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I think you're wrong about one thing. If you loose everything on the IRAs and make it up in the taxable account, you won't get a tax-free distribution. You'll effectively get a penalty-free distribution; but the IRS will take taxes on the entire gain in your taxable account. And the gain will be short-term, so you'll pay the same in taxes.

all true. i was getting ahead of myself with the "tax free" part, which assumes that either (a) you have lots of capital loss carryforwards to burn (which i do), or (b) you have extra tax deferrals you can use (which i also do). but generally speaking, yeah, the downside on this strategy is penalty-free but not tax-free.

i'm not convinced this angle is at all attractive. for one thing, it involves a whole lot of nonsense, and executing moves i wouldn't otherwise be interested in making - the tax tail wagging the investment dog. i mean, i'm not a ordinarily a customer for multileg options trades on the russell 2K, or whatever....

but to continue the thought experiment... if you really wanted to get down, and were converting large enough sums of money that the tax savings were big enough to put up with significant overhead...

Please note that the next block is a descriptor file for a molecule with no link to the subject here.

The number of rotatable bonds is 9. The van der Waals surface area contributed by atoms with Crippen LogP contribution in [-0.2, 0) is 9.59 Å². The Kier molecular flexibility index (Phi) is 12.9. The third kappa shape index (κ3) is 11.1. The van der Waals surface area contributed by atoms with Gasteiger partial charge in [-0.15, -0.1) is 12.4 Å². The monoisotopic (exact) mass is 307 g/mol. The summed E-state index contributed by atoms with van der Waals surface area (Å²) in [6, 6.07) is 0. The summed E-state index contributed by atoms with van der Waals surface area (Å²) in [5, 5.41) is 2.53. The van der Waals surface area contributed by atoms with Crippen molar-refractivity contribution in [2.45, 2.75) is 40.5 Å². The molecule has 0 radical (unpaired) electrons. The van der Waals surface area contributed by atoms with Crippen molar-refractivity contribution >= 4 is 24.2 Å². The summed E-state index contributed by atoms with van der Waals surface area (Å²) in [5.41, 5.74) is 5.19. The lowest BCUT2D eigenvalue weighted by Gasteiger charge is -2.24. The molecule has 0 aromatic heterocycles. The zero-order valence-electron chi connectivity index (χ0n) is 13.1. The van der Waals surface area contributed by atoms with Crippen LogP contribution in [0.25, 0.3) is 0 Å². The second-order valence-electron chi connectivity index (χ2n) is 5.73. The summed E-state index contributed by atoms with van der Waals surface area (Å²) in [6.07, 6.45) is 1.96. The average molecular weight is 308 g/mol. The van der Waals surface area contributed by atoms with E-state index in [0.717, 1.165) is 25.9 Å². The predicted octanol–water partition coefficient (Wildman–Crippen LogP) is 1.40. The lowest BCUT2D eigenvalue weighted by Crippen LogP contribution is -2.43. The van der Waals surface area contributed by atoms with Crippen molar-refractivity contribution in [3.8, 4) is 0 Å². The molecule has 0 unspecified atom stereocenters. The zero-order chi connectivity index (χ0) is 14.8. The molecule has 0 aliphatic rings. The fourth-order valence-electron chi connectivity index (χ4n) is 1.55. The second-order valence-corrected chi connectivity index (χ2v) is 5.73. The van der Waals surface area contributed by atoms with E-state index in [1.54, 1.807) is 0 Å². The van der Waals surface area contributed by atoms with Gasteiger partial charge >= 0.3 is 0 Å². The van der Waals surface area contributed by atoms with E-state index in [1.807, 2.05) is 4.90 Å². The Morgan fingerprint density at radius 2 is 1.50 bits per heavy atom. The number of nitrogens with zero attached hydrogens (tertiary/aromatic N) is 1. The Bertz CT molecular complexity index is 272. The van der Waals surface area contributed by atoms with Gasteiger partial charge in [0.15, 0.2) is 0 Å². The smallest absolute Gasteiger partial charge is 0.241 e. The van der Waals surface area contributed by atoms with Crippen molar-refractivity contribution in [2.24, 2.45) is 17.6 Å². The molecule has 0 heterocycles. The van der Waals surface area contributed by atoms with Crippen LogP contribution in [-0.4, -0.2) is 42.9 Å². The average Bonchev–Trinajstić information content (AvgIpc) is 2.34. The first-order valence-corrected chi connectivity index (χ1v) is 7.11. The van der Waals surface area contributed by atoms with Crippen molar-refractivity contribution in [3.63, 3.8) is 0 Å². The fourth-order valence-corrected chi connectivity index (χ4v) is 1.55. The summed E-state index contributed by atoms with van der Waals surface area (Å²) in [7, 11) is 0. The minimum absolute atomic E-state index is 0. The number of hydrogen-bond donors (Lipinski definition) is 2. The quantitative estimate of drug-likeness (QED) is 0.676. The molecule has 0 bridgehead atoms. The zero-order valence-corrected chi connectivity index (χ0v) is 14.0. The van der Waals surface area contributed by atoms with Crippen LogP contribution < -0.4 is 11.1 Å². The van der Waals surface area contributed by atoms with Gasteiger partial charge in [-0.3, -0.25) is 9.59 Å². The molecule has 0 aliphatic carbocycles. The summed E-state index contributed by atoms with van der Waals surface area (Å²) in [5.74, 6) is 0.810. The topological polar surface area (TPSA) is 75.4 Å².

0) [optional] perform in-service rollover out of 401(k) plan, if necessary & feasible. now you have a big honkin' IRA.
1) convert big honkin' IRA into two half-honkin' roths.
2) sign up with a really swingin' IRA custodian (i can make recommendations), and have each of the roths invest in a freshly capitalized LLC.
3) have each of those LLCs open a margin account, funded with all the LLC assets.
4) now go long & short the same option/future/whatever in one roth against the other. game's over when one of the roths gets a margin call it can't meet; sell out both sides at the same time.

that ought to work. i don't think it would run into a UBIT issue either, as long as you didn't use debt funding to acquire the position, just used the borrowing power to satisfy margin posting requirements.

i estimate it would cost in the ballpark of $800 frictional costs.

fun, huh?

trp
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